Log in
Updated minutes ago

Creative talents learn copyright management best practices

Uganda Registration Services Bureau (URSB) in partnership with World Intellectual Property Organisation (WIPO) organized a two-day training workshop on ‘collective management operations and licensing practices’ at Protea hotel on February 8 and 9, 2024.

The hybrid workshop included musicians, authors, publishers, producers, comedians, academia and collective management organisations.
Mercy Kainobwisho, the registrar general of URSB, said contrary to what many people say that there are no copyright laws in Uganda, the country has the best laws, the institutional framework and a peaceful political environment.

“We have moved a long journey. There is no room for excuse, because we now have the laws, the requisite human resource and the online and offline technologies for enforcement. For ten years now, Uganda as a government uses one-stop models,” she said.

She added that the bureau will soon create a separate department for copyright and neighbouring rights issues. She stressed that the current copyright law is robust and good enough; the main problem may be limited dissemination. Uganda has the National Intellectual Property Policy 2019, the Copyright and Neighbouring Rights Act 2006, and the Copyright and Neighbouring Rights Regulations 2010, among other relevant legal instruments.

She said a communication strategy has been evolved to simplify the difficult legal terminology, bring in flexibility and accommodation of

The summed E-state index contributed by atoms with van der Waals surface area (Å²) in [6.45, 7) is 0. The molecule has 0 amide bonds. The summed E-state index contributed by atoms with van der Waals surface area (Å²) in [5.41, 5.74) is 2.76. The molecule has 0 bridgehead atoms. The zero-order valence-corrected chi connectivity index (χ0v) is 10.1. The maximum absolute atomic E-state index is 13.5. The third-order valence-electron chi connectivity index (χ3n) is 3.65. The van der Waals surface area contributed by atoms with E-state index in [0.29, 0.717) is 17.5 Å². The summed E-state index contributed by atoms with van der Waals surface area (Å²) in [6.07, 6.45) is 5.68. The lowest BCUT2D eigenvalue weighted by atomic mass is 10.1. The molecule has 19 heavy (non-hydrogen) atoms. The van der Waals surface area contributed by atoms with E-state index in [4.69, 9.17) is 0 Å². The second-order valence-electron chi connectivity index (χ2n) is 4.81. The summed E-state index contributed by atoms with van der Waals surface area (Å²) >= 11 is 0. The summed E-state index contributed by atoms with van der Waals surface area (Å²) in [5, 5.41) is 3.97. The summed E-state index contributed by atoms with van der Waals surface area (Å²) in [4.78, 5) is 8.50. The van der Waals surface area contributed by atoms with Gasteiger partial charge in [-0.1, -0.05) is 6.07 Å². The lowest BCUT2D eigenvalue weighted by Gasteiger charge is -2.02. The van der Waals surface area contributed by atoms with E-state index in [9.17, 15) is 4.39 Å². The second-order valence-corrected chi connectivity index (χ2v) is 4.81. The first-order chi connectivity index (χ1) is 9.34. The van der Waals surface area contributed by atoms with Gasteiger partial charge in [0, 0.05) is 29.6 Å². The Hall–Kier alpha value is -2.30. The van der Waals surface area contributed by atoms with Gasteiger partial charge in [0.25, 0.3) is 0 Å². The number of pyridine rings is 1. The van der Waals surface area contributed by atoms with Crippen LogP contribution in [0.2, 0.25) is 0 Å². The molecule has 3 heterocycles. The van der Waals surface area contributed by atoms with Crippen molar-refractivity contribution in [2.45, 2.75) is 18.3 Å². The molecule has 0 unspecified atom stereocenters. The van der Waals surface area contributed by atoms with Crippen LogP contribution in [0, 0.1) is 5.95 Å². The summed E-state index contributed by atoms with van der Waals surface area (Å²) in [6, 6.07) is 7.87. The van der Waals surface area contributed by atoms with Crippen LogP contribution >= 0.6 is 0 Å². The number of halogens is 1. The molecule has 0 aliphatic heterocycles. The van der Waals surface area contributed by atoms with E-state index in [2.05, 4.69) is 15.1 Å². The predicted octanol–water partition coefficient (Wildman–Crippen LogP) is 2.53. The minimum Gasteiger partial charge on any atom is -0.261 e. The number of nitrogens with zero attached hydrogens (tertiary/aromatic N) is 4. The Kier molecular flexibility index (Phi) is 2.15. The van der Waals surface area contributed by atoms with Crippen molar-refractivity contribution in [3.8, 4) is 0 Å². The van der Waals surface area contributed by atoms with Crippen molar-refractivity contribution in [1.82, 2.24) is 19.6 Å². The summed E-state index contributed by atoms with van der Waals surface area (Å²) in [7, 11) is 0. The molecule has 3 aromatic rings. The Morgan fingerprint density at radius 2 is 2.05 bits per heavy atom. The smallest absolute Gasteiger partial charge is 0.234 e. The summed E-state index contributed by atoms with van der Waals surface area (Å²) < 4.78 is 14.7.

all stakeholders. Then there is an ongoing legal reform exercise in the area of intellectual property, which has, among others, engaged a Nigerian consultant Dr Chinedu Chukwuji.

The reform will also include writing of a manual and regulations for collective management organisations (CMOs). Trainers from WIPO and many international federations of CMOs imparted a lot of knowledge to participants and answered several questions from participants.

Ugandan copyright CMOs present at the workshop included Uganda Reproductive Rights Organisation (URRO), which represents authors and publishers; Uganda Federation of Movie Industry (UFMI), which organizes talents in film industry; and Uganda Performing Right Society (UPRS), which represents musicians. The three announced their forthcoming annual general meetings due on March 28, 2024, March 21, 2024 and March 27, 2024, respectively.


These three duly registered CMOs, with respective websites, carry the legal mandate of representing their respective talents or creators to license users of creative works and collect royalties on behalf of the creators and distribute them to the creators.

CMOs also engage in fighting piracy and other forms of copyright infringement. They also arrive at agreements with related CMOs in other countries or subscribe to international federations. However, they should not engage in any form of production such as publishing.

Tutors repeatedly emphasized that collective management organisations exist solely to serve their members, rather than to become parasitic bureaucracies; they are accountable to both members and users of their products.

After subtracting a small fraction for administrative costs, the largest volume of collected revenues should be distributed to members, and the distribution should be fair, reflecting the corresponding input of the different creators.

Comments are now closed for this entry